About the Museum
What began as a high-profile artistic criticism of the building housing the Guggenheim Museum is now one of its greatest assets: that any visit is as much about experiencing the unique gallery space as whatever art happens to adorn the walls or hang in the rotunda. In the past 50 years, the building has become the international symbol of the New York Art world and one of the city's most recognizable icons. But a day at the Guggenheim is never just about the building--in the end, it serves its purpose as the perfect canvas for some of the most discussed art exhibits in the city.
What You Will See
The building often overshadows the art it showcases, particularly the permanent collection. Frank Lloyd Wright's masterpiece would be a necessary stop if it stood empty. Take time to appreciate the building, but then focus on the art. The famed rotunda is generally reserved for temporary exhibits, while the small (but powerful) permanent collection is on display in the annex. Watch the calendar: between exhibits, there is not much to see to justify even the discounted admission price. But when there is a blockbuster exhibit, crowds get large and lines get long. Definitely visit, but visit judiciously.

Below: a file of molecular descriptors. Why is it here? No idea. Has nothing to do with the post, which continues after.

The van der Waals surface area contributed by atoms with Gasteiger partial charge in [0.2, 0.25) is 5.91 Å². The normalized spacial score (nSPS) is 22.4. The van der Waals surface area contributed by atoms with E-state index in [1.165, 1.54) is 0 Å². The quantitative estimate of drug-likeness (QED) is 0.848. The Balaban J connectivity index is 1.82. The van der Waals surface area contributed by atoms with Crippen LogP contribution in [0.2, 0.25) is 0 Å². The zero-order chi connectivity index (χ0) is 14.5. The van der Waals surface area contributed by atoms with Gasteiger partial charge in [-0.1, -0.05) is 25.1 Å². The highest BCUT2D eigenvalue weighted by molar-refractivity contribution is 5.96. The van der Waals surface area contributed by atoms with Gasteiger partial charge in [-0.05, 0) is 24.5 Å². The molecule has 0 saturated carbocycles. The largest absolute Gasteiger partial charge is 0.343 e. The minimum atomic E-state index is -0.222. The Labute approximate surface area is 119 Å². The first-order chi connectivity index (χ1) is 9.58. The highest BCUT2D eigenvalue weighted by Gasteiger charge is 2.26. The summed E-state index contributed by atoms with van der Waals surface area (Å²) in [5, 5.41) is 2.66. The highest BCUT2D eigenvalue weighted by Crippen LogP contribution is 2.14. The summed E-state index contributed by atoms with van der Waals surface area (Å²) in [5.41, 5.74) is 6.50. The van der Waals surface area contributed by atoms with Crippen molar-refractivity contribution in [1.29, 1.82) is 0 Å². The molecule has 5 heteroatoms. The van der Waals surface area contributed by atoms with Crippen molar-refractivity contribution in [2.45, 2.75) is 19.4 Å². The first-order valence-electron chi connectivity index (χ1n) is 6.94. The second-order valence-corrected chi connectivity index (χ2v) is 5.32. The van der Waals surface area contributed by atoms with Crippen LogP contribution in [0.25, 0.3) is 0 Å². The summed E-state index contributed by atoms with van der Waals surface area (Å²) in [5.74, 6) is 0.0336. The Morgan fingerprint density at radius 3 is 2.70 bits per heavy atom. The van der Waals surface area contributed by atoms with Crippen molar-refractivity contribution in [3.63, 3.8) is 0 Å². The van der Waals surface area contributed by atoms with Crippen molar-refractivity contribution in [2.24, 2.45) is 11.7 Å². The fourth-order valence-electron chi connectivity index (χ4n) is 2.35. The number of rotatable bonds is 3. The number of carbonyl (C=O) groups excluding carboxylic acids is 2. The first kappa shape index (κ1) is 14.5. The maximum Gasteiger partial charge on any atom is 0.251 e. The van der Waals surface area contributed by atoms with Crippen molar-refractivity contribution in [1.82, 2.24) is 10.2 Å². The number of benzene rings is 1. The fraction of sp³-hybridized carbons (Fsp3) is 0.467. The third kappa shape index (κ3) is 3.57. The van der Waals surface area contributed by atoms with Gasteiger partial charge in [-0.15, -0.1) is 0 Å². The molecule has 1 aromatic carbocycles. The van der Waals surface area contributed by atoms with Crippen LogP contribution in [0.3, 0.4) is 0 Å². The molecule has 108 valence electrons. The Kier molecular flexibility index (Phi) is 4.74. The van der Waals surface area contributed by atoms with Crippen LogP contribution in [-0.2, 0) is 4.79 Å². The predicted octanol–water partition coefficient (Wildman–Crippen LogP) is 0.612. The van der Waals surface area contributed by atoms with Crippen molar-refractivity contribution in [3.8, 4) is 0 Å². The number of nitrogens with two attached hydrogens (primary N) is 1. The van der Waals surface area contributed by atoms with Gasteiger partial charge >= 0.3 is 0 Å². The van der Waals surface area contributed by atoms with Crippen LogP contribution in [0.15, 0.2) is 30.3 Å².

Why You Should Go
Only the Met, the MoMA and the Natural History Museum host more visitors in a year than the Guggenheim. The building sells itself and merits an obligatory visit by tourists--as does the permanent collection. However, the range and volatility of the changing exhibits can make it a bit of a gamble for one-time tourists who may expect a traditional gallery experience. But for locals, a seasonal visit is mandatory in order to participate in the city-wide conversation that latest exhibit sparks. The museum not only preserves evidence of the artistic transition towards modernist styles but actively cultivates ideas which could mark the next major shift.